The Bandog or Bandogge was a name first given to dogs of the mid-1200-1300s. Originally not a breed but a term used to describe dogs that were bound during the day, often by chain and then set free at night as guard dogs to deter intruders.
Originally this dog was made up of various varieties, each with a focus on its guardian nature. The natural inclination due to purpose was to select dogs of various mollosser types; thus, their more eventual standardized look resembles many of the bully breeds today.
In the mid-1960s, Dr. John Swinford set about to create, as he put it, "the ultimate guard dog." The primary foundation dogs for his program were the American Pit Bull Terrier and various mastiff lines, with the largest focus on that of the English Mastiff.
Those educated on dog breeds will see that this dog is the precursor to the modern-day American Bulldog and American Bully.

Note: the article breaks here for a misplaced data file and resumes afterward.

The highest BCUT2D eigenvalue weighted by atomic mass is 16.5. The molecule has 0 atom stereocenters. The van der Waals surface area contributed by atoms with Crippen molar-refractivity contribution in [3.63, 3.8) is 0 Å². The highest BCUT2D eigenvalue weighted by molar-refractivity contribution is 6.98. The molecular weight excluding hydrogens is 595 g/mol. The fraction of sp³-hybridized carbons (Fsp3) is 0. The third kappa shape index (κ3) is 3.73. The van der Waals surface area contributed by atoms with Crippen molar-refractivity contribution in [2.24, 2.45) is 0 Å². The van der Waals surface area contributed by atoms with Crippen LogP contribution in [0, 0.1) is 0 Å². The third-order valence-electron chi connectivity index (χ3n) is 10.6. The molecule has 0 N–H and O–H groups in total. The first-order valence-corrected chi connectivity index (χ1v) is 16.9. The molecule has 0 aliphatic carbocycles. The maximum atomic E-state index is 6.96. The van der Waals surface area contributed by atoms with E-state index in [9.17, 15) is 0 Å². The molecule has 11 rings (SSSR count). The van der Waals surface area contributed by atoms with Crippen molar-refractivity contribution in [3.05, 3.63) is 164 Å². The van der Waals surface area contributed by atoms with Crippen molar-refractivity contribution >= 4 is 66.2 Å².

While many such as Dave Wilson, Tony Moore, and Richard Barajah are often given credit for developing the American Bully, the reality is that the practice of such purposeful breeding has been going on for centuries.
Many see these people as controversial figures due to their use of misleading documents with the United Kennel Club and feel that they have led to the demise of the true American Pit Bull Terrier. While this is a fair discussion, there is no denying the marketing prowess used in promoting the American Bully breed, which has led to widespread acceptance of the American Bully and significant changes in the dog registration industry itself.
Currently, most individuals who were at one time breeding under the Bandog / Bandogge moniker who remain breeding today have switched over to the American Bully as their goby name in preference due to its more widespread acceptance and softer imagery. However, due to the increased standardization of the American Bully, many breeders are again opting to go back to the Bandog description to have more flexibility in their base breed choices.